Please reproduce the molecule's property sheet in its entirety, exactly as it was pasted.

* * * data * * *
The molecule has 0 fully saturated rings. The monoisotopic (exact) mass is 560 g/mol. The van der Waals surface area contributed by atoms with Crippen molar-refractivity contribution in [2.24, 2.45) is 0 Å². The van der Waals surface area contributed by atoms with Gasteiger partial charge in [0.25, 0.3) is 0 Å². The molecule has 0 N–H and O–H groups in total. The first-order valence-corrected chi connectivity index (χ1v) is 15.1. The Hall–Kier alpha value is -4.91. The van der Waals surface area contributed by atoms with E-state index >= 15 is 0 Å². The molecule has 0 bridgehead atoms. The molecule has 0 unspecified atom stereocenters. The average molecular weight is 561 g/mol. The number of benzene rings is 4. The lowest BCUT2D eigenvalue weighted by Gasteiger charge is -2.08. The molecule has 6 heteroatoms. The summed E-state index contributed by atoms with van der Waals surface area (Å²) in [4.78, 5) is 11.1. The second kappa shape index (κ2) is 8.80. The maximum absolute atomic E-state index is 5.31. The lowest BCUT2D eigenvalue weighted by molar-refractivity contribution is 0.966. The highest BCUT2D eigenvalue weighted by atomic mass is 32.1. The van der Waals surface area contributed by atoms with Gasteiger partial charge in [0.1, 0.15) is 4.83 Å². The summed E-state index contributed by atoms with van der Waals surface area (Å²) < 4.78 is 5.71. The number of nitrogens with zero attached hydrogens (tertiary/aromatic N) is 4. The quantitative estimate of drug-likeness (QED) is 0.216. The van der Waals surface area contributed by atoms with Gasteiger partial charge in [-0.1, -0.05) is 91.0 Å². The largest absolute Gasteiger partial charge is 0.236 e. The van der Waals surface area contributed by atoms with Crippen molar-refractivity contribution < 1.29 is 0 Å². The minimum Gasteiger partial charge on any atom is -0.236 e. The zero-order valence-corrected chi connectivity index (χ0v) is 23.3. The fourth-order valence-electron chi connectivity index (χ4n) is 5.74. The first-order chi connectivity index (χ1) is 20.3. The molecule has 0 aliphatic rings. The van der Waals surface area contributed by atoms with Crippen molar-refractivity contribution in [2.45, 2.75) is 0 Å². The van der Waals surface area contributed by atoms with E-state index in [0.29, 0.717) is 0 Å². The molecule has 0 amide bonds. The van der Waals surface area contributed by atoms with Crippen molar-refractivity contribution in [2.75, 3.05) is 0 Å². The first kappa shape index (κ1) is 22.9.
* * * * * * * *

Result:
The molecule has 0 fully saturated rings. The monoisotopic (exact) mass is 560 g/mol. The van der Waals surface area contributed by atoms with Crippen molar-refractivity contribution in [2.24, 2.45) is 0 Å². The van der Waals surface area contributed by atoms with Gasteiger partial charge in [0.25, 0.3) is 0 Å². The molecule has 0 N–H and O–H groups in total. The first-order valence-corrected chi connectivity index (χ1v) is 15.1. The Hall–Kier alpha value is -4.91. The van der Waals surface area contributed by atoms with E-state index >= 15 is 0 Å². The molecule has 0 bridgehead atoms. The molecule has 0 unspecified atom stereocenters. The average molecular weight is 561 g/mol. The number of benzene rings is 4. The lowest BCUT2D eigenvalue weighted by Gasteiger charge is -2.08. The molecule has 6 heteroatoms. The summed E-state index contributed by atoms with van der Waals surface area (Å²) in [4.78, 5) is 11.1. The second kappa shape index (κ2) is 8.80. The maximum absolute atomic E-state index is 5.31. The lowest BCUT2D eigenvalue weighted by molar-refractivity contribution is 0.966. The highest BCUT2D eigenvalue weighted by atomic mass is 32.1. The van der Waals surface area contributed by atoms with Gasteiger partial charge in [0.1, 0.15) is 4.83 Å². The summed E-state index contributed by atoms with van der Waals surface area (Å²) < 4.78 is 5.71. The number of nitrogens with zero attached hydrogens (tertiary/aromatic N) is 4. The quantitative estimate of drug-likeness (QED) is 0.216. The van der Waals surface area contributed by atoms with Gasteiger partial charge in [-0.1, -0.05) is 91.0 Å². The largest absolute Gasteiger partial charge is 0.236 e. The van der Waals surface area contributed by atoms with Crippen molar-refractivity contribution < 1.29 is 0 Å². The minimum Gasteiger partial charge on any atom is -0.236 e. The zero-order valence-corrected chi connectivity index (χ0v) is 23.3. The fourth-order valence-electron chi connectivity index (χ4n) is 5.74. The first-order chi connectivity index (χ1) is 20.3. The molecule has 0 aliphatic rings. The van der Waals surface area contributed by atoms with Crippen molar-refractivity contribution in [2.45, 2.75) is 0 Å². The van der Waals surface area contributed by atoms with E-state index in [0.29, 0.717) is 0 Å². The molecule has 0 amide bonds. The van der Waals surface area contributed by atoms with Crippen molar-refractivity contribution in [2.75, 3.05) is 0 Å². The first kappa shape index (κ1) is 22.9.